Another Thank You

    In my haste to post yesterday's journal about the PolarConnect Event, I forgot to say a special THANK YOU to our Network Administrators Chris Linden and Valerie Warner for their help in making sure that I had as much connectivity as possible during the event.

    Science Update

    It is slow going on the RVIB Palmer because of the thick ice in this area. We are breaking thick ice by putting the ship into reverse and moving forward to essentially ram the ice. The process continues until we either reach a sampling station and stop to assess the options or we reach thinner ice and can move at a faster speed. We did reach a sampling station last evening and the RVIB Palmer was able to use thrusters and boat maneuvers to create a few water holes in the ice. Luckily, these holes remained open long enough to send out the rosettes and collect samples. The science team worked late into the evening to process these samples.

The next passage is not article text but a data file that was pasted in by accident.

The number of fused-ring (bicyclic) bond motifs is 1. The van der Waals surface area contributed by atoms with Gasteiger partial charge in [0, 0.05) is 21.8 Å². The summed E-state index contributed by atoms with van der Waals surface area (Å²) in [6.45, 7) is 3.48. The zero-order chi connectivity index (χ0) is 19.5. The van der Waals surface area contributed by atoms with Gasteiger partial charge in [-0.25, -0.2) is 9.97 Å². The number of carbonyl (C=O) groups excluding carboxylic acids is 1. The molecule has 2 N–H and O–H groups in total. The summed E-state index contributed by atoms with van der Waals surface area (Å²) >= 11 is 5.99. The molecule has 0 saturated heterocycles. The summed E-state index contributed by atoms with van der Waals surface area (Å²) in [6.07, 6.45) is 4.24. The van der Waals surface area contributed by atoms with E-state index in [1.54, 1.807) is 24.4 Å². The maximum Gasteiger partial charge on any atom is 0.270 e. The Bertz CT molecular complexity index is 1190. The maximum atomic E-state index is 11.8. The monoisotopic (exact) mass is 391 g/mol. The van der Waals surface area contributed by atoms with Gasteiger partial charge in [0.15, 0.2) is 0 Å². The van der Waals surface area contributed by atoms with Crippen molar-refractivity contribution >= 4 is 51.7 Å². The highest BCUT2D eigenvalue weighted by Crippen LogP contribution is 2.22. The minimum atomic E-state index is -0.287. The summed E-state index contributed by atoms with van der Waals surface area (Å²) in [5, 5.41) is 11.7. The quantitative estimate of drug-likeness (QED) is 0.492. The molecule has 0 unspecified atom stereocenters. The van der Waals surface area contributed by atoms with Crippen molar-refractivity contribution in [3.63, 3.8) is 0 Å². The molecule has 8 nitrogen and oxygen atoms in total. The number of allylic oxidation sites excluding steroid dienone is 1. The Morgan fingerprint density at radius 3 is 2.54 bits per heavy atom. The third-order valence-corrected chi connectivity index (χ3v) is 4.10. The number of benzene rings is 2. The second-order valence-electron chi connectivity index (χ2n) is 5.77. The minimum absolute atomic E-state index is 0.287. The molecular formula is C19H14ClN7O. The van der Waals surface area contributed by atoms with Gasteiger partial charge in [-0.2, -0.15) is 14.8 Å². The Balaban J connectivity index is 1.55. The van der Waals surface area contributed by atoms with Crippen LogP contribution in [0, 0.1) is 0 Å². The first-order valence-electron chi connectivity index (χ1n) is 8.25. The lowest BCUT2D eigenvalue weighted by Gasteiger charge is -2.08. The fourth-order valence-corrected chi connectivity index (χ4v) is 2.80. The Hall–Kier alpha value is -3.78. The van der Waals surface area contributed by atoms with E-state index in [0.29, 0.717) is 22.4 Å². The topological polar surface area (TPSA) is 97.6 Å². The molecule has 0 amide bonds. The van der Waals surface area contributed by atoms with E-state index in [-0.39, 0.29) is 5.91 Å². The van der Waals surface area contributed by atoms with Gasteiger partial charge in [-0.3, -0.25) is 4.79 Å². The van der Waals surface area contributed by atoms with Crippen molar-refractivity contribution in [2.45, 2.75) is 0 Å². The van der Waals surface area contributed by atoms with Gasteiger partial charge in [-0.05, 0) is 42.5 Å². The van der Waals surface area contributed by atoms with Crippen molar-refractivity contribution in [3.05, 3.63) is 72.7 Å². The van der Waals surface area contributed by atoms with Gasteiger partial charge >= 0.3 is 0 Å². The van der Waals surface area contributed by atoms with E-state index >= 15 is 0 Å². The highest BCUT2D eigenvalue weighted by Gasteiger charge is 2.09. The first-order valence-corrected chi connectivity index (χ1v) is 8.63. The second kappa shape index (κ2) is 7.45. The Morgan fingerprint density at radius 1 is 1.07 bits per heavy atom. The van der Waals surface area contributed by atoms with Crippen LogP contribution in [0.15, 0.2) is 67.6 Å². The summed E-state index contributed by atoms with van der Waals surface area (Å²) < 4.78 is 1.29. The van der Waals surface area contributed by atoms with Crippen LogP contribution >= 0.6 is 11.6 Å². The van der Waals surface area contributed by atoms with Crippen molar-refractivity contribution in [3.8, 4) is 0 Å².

CTD in the ice hole
    The trace metal CTD rosette is carefully lowered into the ice hole created by the RVIB Palmer. This cast went to approximately 1500m/4500ft and took approximately an hour and a half. The ice hole stayed open through the entire cast.

    Today, we are sampling from Incubations 2 & 3. This process is not hindered by the ice because everything we need is inside the ship. The plan is to head towards another sampling station, but we do not have a specific ETA at this time. At one point overnight, the ship only moved approximately .7 miles in 4 hours, so it may take a while to get to the next location. You can check out the ice breaking process by watching the video in yesterday's journal.

    Antarctic Food Web

    Organisms in an ecosystem are closely associated with each other because of the energy required for life. This relationship can be shown using a simple diagram called a food web.

    Antarctic food web